Canadian Forest Service Publications
The role of forests in regulating water: the Turkey Lakes Watershed case study. 2005. Foster, N.W.; Beall, F.D.; Kreutzweiser, D.P. The Forestry Chronicle 81: 142-148.
Available from: Great Lakes Forestry Centre
Catalog ID: 25660
CFS Availability: PDF (request by e-mail)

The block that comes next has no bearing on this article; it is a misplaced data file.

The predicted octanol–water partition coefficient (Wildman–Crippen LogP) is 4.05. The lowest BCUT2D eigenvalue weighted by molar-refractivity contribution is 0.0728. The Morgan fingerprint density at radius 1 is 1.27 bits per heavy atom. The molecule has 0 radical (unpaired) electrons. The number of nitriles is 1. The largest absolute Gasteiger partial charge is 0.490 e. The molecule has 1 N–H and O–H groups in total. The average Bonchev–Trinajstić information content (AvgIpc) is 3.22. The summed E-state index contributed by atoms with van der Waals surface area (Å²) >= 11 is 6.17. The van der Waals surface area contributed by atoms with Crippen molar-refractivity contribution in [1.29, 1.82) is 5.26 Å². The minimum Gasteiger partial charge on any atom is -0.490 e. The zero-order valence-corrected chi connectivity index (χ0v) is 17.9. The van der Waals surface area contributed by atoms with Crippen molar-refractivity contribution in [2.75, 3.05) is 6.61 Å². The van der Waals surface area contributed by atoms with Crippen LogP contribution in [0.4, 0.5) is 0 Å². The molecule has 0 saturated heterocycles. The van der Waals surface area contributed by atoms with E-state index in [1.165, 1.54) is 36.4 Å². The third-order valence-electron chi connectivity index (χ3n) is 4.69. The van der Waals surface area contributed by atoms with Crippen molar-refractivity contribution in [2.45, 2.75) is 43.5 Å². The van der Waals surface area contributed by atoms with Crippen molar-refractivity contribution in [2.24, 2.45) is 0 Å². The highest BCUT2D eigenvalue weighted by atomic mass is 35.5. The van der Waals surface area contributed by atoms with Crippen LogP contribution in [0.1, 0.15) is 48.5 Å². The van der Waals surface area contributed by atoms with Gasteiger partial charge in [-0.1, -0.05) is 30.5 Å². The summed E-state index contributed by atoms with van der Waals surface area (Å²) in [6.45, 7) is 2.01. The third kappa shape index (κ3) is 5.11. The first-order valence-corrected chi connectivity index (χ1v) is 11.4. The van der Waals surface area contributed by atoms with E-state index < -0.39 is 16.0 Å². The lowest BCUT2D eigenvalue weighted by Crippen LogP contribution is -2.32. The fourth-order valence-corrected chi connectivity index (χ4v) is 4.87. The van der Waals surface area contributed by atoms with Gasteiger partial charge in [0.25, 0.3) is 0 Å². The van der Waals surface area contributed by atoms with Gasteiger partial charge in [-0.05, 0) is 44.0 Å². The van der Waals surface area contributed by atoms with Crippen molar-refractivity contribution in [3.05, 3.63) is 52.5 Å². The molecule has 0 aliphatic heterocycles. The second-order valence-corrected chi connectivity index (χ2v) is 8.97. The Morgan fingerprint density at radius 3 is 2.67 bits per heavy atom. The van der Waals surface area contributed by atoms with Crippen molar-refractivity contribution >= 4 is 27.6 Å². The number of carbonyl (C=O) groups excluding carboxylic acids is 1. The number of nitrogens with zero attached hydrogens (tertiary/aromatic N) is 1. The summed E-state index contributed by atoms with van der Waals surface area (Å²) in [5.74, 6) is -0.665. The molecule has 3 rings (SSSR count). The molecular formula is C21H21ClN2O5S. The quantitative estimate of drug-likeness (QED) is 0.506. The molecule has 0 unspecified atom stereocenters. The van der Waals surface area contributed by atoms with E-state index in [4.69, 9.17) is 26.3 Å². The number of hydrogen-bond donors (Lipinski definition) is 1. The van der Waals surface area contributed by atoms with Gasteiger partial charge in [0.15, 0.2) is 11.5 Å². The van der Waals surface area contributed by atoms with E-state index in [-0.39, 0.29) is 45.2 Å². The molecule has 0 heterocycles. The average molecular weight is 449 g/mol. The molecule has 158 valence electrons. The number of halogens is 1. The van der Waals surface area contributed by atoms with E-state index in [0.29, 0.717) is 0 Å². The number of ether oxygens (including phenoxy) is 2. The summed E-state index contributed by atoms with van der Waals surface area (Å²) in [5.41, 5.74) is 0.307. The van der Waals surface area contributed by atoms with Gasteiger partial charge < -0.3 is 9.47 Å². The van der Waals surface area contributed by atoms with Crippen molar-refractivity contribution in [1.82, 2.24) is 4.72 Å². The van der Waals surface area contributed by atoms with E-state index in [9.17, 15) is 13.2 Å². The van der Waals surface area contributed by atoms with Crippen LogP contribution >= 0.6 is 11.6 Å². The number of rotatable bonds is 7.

Long-term experimental catchment studies, applied to relatively undisturbed ecosystems, provide reliable hydrologic data that are highly relevant to forest management decisions on water supply and quality. A number of large-scale, longterm catchment studies have been conducted in North America to examine these linkages and processes in support of watershed management decisions.Among these the Turkey Lakes Watershed (TLW), a rare example of a long-term fully integrated examination of the biology and chemistry of the atmosphere, forests, soils, streams, and lakes, is presented as a case study.Multi-agency, interdisciplinary research at the TLW, which has strong links nationally and internationally, has included hydrological studies, examination of landscape influences on nutrient export to surface waters, and impacts of catchment disturbance on water yield, nutrient flux, carbon cycling, and sedimentation in streams. Application of partial cut harvest systems in the TLW tolerant hardwood forest resulted in reduced runoff and improved water quality (sediment, nitrate and calcium concentrations) relative to clearcut harvest. Twenty years after the initiation of reductions in atmospheric S emissions losses of SO42- from some headwater basins remain high and there is little evidence of acidification recovery in TLW surface waters. The TLW research approach can be used globally to scientifically assess how natural and human actions affect the important services provided by forested watersheds. For example, TLW results have contributed to international policy on acid rain reductions and air quality agreements.
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